Regular readers will know that for years, I've predicted that the failing states in the Union - failing because of their feckless, fiscally inept and terminally greedy politicians, plus the cronies to whom they pour out largesse from the state budget - are going to demand that the federal government bail them out, and assume responsibility for their catastrophically large, otherwise unpayable debts, deficits and overheads.
I was right.
As I reported last week, Illinois Democrats have asked for over $41 billion in financial aid, ostensibly related to the costs of the coronavirus pandemic, but in reality specifically earmarked to make up the shortfall in state pension funding, pay off the state's deficit, and basically cover their overspending for the past decade or two. The money has little or nothing to do with the coronavirus, but everything to do with ensuring that their past misdeeds are paid for by the taxpayers of the entire United States, not just those in Illinois. What's more, you and I know full well that if they succeed, they won't change their spendthrift ways. Within a few years, they'll have dug themselves into yet another fiscal hole, and demand to be bailed out yet again - citing this bailout as precedent.
If you want to know some of the facts underlying Illinois' predicament, read this article.
Our analysis at OpenTheBooks.com shows that an Illinois family of four now owes more in unfunded pension liabilities ($76,000) than they earn in household income ($63,585). In a state of 13 million residents, every man, woman, and child owes $19,000 — on an estimated $251 billion pension liability.
Our auditors discovered 110,000 public employees and retirees who earned more than $100,000 last year.
We found tree trimmers in Chicago making $106,663; nurses at state corrections earning up to $277,100; junior college presidents making $491,095; university doctors earning up to $2 million; and 111 small town managers who out-earned every governor of the 50 states ($202,000).
There's more at the link.
It's becoming clear that almost every state and major city that's in similar self-inflicted dire straits is hoping for a similar bailout. Democrats are demanding it; Republicans are pushing back.
Democratic leaders on Tuesday doubled down on their demand for $500 billion in aid to states to help with the coronavirus crisis while rejecting a suggestion by Senate Majority Leader Mitch McConnell that some struggling states may need to declare bankruptcy.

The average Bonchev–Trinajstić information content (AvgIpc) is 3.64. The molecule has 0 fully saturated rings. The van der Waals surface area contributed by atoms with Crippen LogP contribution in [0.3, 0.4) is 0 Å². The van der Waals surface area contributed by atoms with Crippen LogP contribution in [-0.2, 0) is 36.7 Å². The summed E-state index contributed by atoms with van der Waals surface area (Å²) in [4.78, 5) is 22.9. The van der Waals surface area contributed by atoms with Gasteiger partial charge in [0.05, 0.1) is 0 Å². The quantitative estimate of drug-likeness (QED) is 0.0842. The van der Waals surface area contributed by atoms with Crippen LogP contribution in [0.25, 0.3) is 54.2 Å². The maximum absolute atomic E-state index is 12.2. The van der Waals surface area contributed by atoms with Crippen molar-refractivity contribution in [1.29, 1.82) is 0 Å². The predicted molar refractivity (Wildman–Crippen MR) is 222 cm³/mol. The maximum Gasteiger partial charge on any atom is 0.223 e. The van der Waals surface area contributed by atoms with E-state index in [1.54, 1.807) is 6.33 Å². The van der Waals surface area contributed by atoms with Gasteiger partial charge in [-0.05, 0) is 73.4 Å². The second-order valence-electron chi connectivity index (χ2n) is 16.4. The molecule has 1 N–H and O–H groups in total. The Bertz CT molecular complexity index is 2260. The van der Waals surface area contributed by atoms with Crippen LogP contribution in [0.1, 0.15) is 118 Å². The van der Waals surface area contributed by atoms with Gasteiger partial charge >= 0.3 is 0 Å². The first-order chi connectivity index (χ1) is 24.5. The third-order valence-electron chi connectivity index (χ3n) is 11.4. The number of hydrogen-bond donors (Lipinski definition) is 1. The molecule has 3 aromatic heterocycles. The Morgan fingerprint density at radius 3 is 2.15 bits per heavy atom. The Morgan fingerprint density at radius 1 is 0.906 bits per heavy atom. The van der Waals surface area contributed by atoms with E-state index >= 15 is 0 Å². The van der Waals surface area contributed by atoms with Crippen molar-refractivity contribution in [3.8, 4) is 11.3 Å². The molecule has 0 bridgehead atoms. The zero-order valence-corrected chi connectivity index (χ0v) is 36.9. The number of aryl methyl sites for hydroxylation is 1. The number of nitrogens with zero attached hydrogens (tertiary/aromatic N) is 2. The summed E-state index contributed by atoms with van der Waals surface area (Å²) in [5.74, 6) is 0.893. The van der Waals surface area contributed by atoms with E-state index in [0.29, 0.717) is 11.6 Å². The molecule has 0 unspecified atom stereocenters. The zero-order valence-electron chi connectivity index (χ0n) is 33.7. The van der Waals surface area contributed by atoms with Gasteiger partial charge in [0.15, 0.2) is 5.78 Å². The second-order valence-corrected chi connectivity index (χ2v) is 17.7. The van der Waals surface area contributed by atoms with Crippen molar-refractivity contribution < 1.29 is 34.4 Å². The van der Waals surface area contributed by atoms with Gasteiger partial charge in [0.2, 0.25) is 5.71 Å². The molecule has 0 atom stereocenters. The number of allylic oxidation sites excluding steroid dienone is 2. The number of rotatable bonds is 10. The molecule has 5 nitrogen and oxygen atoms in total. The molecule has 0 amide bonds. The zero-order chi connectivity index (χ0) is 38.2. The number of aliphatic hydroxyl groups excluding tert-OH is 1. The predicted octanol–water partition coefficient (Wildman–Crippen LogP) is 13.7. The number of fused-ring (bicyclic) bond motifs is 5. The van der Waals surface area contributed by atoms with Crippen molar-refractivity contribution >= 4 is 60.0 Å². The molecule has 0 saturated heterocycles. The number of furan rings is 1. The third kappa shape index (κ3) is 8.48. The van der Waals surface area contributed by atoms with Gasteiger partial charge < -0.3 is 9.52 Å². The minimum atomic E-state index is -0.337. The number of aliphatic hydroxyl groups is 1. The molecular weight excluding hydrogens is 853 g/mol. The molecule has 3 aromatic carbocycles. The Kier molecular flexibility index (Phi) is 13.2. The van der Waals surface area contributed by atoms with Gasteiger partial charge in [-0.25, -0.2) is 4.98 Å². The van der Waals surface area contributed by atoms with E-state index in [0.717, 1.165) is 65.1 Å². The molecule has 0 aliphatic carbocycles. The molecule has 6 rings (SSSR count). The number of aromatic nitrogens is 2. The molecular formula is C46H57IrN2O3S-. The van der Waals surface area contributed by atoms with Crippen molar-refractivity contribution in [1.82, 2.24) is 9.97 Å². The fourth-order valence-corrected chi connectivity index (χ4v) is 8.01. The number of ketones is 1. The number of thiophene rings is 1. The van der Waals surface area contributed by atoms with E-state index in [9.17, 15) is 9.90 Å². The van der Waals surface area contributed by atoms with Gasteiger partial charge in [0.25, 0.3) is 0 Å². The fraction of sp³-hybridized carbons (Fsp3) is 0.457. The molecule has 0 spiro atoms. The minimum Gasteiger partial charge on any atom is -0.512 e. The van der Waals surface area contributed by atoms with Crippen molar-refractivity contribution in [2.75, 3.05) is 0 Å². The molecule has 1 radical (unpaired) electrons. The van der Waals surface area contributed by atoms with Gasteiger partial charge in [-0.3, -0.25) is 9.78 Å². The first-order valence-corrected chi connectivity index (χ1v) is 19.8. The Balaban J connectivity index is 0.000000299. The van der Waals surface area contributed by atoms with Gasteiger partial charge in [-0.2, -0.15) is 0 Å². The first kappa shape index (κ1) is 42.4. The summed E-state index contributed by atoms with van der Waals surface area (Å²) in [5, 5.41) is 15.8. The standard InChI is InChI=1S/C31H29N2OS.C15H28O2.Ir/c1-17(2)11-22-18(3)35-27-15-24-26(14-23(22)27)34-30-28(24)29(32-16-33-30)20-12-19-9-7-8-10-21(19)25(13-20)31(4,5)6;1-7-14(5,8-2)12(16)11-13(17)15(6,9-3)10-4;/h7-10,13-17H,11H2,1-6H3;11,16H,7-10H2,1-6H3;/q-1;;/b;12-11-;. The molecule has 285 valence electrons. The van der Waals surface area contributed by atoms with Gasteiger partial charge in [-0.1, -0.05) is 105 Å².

“Right now the House is hard at work for the next bill CARES 2, which must contain robust funding for state and local government to pay frontline workers,” House Speaker Nancy Pelosi, D-Calif., said in a call with reporters. “Governors and mayors, Republicans and Democrats, are crying out for support.”
. . .
"In terms of funding we may have two packages, one for states and one for locals," Pelosi said. Later she clarified: “It looks like we’re going to need 500 [billion] for the states and we may also need a very big figure for counties and municipalities."
. . .
On Monday, President Trump appeared open to signing such a bill, but also asked why taxpayers should bail out “poorly run states.”
“Why should the people and taxpayers of America be bailing out poorly run states (like Illinois, as example) and cities, in all cases Democrat run and managed, when most of the other states are not looking for bailout help?” Trump tweeted Monday. “I am open to discussing anything, but just asking?”
Again, more at the link.
New York City is trying to get in on the act as well.
The word “absurd” doesn’t even begin to describe this ridiculous demand by New York City Mayor Bill de Blasio as he publicly says he wants the federal government to replace all of the missing revenue from the COVID-19 economic shut-down. This is bonkers.
If the federal government was to even consider taking such action it would essentially be promoting all states and cities to remain shut-down forever; because, in the mind of those who live from the government trough, there would be no need to reopen. The mental disconnect here is incredible. I think the needle on my ‘nope-meter‘ just broke off.
While private citizens, private companies and private workers are forced –by government– to remain locked in their homes; unable to earn a living and on the cusp of financial despair, or face arrest; the NYC Mayor wants the government system and workers to be isolated from any economic impact via a federal bailout.
Sundance, blogging at The Last Refuge, believes this is part of a deliberate wider strategy by Democrat-controlled cities and states to prolong the economic impact of the pandemic for as long as possible, hoping that the misery it inflicts will bring them votes in November. It's hard to disagree with him. Bold, underlined text below is my emphasis.
It is being reported the San Francisco Bay area will remain in a state of forced lock-down with an extension of the stay-at-home orders throughout May. Considering this is the home of Speaker Nancy Pelosi,… this decision highlights an expectation that the federal government will bail out local and state governments.
We anticipated this type of approach where Blue states & Blue regions will keep their economies closed as long as possible to inflict maximum political damage. Simply, if San Francisco were not confident they will gain a federal bailout they would not be keeping their economic system closed for another entire month.